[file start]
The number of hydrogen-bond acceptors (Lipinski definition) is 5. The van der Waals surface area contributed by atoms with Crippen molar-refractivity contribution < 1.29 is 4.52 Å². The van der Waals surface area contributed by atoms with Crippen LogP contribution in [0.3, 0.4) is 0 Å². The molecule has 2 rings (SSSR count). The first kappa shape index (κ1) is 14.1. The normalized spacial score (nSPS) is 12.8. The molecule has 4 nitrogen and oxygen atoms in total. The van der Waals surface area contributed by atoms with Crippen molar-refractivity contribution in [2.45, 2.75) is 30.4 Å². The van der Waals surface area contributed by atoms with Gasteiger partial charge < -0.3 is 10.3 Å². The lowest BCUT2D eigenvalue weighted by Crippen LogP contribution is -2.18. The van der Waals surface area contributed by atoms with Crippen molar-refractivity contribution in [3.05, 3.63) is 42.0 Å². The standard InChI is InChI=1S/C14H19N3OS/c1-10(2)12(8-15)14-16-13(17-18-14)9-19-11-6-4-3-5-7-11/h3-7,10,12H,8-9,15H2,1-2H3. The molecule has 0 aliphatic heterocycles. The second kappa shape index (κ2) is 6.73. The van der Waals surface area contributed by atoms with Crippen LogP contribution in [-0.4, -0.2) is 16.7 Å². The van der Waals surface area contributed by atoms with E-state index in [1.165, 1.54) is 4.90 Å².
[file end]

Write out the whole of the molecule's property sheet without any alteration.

The number of hydrogen-bond acceptors (Lipinski definition) is 5. The van der Waals surface area contributed by atoms with Crippen molar-refractivity contribution < 1.29 is 4.52 Å². The van der Waals surface area contributed by atoms with Crippen LogP contribution in [0.3, 0.4) is 0 Å². The molecule has 2 rings (SSSR count). The first kappa shape index (κ1) is 14.1. The normalized spacial score (nSPS) is 12.8. The molecule has 4 nitrogen and oxygen atoms in total. The van der Waals surface area contributed by atoms with Crippen molar-refractivity contribution in [2.45, 2.75) is 30.4 Å². The van der Waals surface area contributed by atoms with Gasteiger partial charge < -0.3 is 10.3 Å². The lowest BCUT2D eigenvalue weighted by Crippen LogP contribution is -2.18. The van der Waals surface area contributed by atoms with Crippen molar-refractivity contribution in [3.05, 3.63) is 42.0 Å². The standard InChI is InChI=1S/C14H19N3OS/c1-10(2)12(8-15)14-16-13(17-18-14)9-19-11-6-4-3-5-7-11/h3-7,10,12H,8-9,15H2,1-2H3. The molecule has 0 aliphatic heterocycles. The second kappa shape index (κ2) is 6.73. The van der Waals surface area contributed by atoms with Crippen LogP contribution in [-0.4, -0.2) is 16.7 Å². The van der Waals surface area contributed by atoms with E-state index in [1.165, 1.54) is 4.90 Å².